The problem with most commercially available flea and tick treatments is that they are diagnosed to treat pests temporarily. They do this by killing fleas on your pet for a few days, not by fresh cab rodent repellent in the first place. The pharmaceutical companies that make popular flea treatments such as K9 Advantix and Frontline have no interest in eliminating fleas when they can instead sell pet owners flea treatments for $200/year. There are dozens of organic methods to get rid of fleas, and today I’ll discuss repelling fleas with lavendar.
Lavendar is most commonly used as a therapeutic scent, such as in candles, soaps and potpourris. What most people don’t know is that insects hate the scent of lavendar. Many flea soaps include lavendar for this reason, but they are typically too weak to be of much use. For the past week, I have used the pictured lavendar oil (I bought a 1oz container for $10 at GNC) on both dogs. Don’t be surprised by the small container, a small amount goes a long way.
To start, I simply mixed around 5 drops of lavendar oil with around a tablespoon of extra virgin olive oil. Once the lavendar blends with the oil, simply rub it on your dog. The more coverage, the better, because the smell is what repels fleas. I repeated this process two times the first day, and have since applied every other day. Initially I noticed my Corgi Mix chewing on her arms more than normal, the fleas had migrated away from her lavendar scented underside to her less fragrant paws. Easy solution: more lavendar on her legs.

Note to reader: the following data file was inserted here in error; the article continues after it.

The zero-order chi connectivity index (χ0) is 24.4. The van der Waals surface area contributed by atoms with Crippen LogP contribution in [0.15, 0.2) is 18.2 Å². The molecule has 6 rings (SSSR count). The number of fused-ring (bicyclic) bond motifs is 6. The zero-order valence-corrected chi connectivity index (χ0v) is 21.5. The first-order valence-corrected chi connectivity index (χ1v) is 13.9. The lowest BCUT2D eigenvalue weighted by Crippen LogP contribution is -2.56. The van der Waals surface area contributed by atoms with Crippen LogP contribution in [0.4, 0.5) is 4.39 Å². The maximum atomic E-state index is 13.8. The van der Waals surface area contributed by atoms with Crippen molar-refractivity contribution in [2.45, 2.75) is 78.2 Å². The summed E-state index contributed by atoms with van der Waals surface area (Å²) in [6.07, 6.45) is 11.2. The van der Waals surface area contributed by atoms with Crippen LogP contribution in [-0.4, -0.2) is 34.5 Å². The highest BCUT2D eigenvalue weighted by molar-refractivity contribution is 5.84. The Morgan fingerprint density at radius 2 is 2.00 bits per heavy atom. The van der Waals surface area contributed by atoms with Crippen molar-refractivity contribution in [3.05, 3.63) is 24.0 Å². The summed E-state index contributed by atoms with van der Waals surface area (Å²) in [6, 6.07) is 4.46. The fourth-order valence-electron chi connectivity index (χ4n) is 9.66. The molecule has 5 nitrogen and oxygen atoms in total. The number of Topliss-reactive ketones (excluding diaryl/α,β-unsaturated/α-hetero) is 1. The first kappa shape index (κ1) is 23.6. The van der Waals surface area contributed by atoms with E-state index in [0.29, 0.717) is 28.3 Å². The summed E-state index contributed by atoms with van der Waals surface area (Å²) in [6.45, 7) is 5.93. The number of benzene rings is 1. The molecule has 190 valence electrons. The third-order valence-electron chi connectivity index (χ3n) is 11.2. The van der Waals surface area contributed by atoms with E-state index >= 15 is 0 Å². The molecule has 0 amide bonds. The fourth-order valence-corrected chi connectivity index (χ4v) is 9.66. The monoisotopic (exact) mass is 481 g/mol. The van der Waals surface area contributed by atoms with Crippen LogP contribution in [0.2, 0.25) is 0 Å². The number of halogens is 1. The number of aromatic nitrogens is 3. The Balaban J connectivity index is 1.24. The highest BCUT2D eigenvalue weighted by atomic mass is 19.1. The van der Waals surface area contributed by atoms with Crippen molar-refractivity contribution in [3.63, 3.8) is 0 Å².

At the rate so far, I anticipate a $10 bottle to last 2 months. The price is marginally lower than Frontline, but so far lavendar is proving to be more effective and likely safer than commercially available chemicals.
It is not recommended to use lavendar oil on cats. Oils can negatively affect cat’s livers and interfere with hormone production.